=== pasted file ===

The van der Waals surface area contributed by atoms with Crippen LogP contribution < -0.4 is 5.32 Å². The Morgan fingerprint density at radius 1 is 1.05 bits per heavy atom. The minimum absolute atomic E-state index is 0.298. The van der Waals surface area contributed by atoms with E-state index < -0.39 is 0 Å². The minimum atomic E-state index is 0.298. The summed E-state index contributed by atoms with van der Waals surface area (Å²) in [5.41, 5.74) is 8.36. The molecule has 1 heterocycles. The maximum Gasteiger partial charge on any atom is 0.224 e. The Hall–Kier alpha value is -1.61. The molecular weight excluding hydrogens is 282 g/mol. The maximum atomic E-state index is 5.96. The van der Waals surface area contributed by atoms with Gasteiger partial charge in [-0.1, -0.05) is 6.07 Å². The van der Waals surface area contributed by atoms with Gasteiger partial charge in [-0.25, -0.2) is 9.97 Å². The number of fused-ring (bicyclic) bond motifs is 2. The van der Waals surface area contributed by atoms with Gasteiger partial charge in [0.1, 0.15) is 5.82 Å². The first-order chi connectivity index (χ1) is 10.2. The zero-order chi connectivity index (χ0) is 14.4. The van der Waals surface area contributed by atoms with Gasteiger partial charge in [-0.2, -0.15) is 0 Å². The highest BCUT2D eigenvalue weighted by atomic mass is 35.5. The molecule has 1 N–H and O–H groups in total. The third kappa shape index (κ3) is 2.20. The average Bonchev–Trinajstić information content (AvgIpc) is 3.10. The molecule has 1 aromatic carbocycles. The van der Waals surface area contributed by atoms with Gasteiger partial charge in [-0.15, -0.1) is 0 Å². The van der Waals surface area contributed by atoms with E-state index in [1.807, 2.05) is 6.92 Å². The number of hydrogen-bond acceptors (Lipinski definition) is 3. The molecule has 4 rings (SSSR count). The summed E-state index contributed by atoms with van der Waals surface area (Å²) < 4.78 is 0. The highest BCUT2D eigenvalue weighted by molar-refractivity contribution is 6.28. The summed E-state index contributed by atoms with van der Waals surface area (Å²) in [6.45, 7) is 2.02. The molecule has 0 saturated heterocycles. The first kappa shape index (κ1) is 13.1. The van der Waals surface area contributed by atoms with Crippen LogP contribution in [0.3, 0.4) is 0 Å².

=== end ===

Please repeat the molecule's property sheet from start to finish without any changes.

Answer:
The van der Waals surface area contributed by atoms with Crippen LogP contribution < -0.4 is 5.32 Å². The Morgan fingerprint density at radius 1 is 1.05 bits per heavy atom. The minimum absolute atomic E-state index is 0.298. The van der Waals surface area contributed by atoms with E-state index < -0.39 is 0 Å². The minimum atomic E-state index is 0.298. The summed E-state index contributed by atoms with van der Waals surface area (Å²) in [5.41, 5.74) is 8.36. The molecule has 1 heterocycles. The maximum Gasteiger partial charge on any atom is 0.224 e. The Hall–Kier alpha value is -1.61. The molecular weight excluding hydrogens is 282 g/mol. The maximum atomic E-state index is 5.96. The van der Waals surface area contributed by atoms with Gasteiger partial charge in [-0.1, -0.05) is 6.07 Å². The van der Waals surface area contributed by atoms with Gasteiger partial charge in [-0.25, -0.2) is 9.97 Å². The number of fused-ring (bicyclic) bond motifs is 2. The van der Waals surface area contributed by atoms with Gasteiger partial charge in [0.1, 0.15) is 5.82 Å². The first-order chi connectivity index (χ1) is 10.2. The zero-order chi connectivity index (χ0) is 14.4. The van der Waals surface area contributed by atoms with Gasteiger partial charge in [-0.2, -0.15) is 0 Å². The highest BCUT2D eigenvalue weighted by atomic mass is 35.5. The molecule has 1 N–H and O–H groups in total. The third kappa shape index (κ3) is 2.20. The average Bonchev–Trinajstić information content (AvgIpc) is 3.10. The molecule has 1 aromatic carbocycles. The van der Waals surface area contributed by atoms with Gasteiger partial charge in [-0.15, -0.1) is 0 Å². The van der Waals surface area contributed by atoms with E-state index in [1.807, 2.05) is 6.92 Å². The number of hydrogen-bond acceptors (Lipinski definition) is 3. The molecule has 4 rings (SSSR count). The summed E-state index contributed by atoms with van der Waals surface area (Å²) < 4.78 is 0. The highest BCUT2D eigenvalue weighted by molar-refractivity contribution is 6.28. The summed E-state index contributed by atoms with van der Waals surface area (Å²) in [6.45, 7) is 2.02. The molecule has 0 saturated heterocycles. The first kappa shape index (κ1) is 13.1. The van der Waals surface area contributed by atoms with Crippen LogP contribution in [0.3, 0.4) is 0 Å².